Base command format:
ss [options] [ FILTER ]
Some basic snippets to use it are.
netstati.e. get listening tcp sockets:
ss -t4 state syn-sent
ss -o state established
ss exclude TIME_WAIT
ss -nt dst 10.0.0.1:80
ss -npt dst 10.0.0.1:80
ss -0 state established '( dport = :ssh or sport = :ssh )'
sudo ss -na dport = :6379
sudo ss -nt dport = :6379
sudo ss -na state established dport = :6379
ss -nt dst 10.0.0.0/16
ss -na dst 10.20.0.0/16 dport = :6379
A bit advanced here, you’ll be okay with above section for daily use.
uid:<uid_number> ino:<inode_number> sk:<cookie>
The output format is:
rmem-alloc: the memory allocated for receiving packet
rcv-buf: the total memory can be allocated for receiving packet
wmem-alloc: the memory used for sending packet (which has been sent to layer 3)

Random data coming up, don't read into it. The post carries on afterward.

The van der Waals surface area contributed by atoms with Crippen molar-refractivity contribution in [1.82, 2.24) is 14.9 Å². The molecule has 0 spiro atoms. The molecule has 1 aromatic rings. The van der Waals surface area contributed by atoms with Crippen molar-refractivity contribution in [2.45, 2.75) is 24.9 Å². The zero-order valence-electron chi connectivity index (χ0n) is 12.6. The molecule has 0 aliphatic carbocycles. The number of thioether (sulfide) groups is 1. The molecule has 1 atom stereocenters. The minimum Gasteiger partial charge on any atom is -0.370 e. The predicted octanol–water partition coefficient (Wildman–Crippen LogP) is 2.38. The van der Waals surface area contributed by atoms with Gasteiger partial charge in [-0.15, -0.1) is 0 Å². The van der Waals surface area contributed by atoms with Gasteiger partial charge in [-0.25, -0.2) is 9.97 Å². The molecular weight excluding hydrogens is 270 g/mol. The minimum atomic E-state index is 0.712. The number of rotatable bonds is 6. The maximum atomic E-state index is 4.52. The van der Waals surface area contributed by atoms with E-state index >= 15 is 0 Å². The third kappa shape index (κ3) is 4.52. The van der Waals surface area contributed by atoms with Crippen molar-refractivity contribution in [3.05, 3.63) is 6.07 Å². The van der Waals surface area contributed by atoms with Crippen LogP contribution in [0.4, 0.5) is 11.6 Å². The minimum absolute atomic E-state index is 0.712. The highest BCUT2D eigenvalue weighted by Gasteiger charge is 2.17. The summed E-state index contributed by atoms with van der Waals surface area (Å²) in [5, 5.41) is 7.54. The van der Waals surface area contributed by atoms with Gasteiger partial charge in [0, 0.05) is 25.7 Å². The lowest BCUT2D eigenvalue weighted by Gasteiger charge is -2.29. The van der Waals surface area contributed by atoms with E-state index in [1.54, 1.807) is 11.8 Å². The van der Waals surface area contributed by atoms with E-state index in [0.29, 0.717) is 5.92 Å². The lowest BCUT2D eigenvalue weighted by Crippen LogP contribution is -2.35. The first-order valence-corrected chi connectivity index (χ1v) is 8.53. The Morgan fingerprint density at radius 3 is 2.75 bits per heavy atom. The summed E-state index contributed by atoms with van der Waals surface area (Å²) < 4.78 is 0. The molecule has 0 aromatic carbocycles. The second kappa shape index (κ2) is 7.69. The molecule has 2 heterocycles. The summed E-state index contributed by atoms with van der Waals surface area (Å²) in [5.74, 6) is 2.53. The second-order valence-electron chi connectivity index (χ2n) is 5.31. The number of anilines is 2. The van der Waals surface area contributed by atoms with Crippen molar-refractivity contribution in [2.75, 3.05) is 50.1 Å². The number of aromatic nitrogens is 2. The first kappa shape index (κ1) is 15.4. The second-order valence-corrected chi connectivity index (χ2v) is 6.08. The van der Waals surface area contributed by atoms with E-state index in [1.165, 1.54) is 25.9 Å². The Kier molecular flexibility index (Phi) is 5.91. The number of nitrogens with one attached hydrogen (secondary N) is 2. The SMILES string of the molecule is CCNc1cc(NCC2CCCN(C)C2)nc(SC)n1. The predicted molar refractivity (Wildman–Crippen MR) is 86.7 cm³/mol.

snd-buf: the total memory can be allocated for sending packet
fwd-alloc: the memory allocated by the socket as cache, but not used for receiving/sending packet yet. If need memory to send/receive packet, the memory in this cache will be used before allocate additional memory.
wmem-queued: The memory allocated for sending packet (which has not been sent to layer 3)
opt-mem: The memory used for storing socket option, e.g., the key for TCP MD5 signature
back-log: The memory used for the sk backlog queue. On a process context, if the process is receiving packet, and a new packet is received, it will be put into the sk backlog queue, so it can be received by the process immediately